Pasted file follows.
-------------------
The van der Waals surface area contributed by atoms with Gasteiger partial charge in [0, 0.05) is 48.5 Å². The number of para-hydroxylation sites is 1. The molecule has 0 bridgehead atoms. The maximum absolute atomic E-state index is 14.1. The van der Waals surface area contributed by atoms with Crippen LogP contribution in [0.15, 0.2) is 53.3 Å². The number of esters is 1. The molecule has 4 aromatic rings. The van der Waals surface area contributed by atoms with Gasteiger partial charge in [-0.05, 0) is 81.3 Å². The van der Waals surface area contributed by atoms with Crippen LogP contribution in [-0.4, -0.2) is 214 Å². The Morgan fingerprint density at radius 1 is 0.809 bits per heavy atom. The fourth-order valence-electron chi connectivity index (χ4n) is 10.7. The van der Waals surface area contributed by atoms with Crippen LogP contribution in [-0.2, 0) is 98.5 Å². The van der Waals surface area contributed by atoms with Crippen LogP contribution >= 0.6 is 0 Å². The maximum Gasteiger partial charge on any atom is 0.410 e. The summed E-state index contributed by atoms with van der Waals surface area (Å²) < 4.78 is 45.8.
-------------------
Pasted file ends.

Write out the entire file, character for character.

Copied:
The van der Waals surface area contributed by atoms with Gasteiger partial charge in [0, 0.05) is 48.5 Å². The number of para-hydroxylation sites is 1. The molecule has 0 bridgehead atoms. The maximum absolute atomic E-state index is 14.1. The van der Waals surface area contributed by atoms with Crippen LogP contribution in [0.15, 0.2) is 53.3 Å². The number of esters is 1. The molecule has 4 aromatic rings. The van der Waals surface area contributed by atoms with Gasteiger partial charge in [-0.05, 0) is 81.3 Å². The van der Waals surface area contributed by atoms with Crippen LogP contribution in [-0.4, -0.2) is 214 Å². The Morgan fingerprint density at radius 1 is 0.809 bits per heavy atom. The fourth-order valence-electron chi connectivity index (χ4n) is 10.7. The van der Waals surface area contributed by atoms with Crippen LogP contribution in [-0.2, 0) is 98.5 Å². The van der Waals surface area contributed by atoms with Crippen LogP contribution >= 0.6 is 0 Å². The maximum Gasteiger partial charge on any atom is 0.410 e. The summed E-state index contributed by atoms with van der Waals surface area (Å²) < 4.78 is 45.8.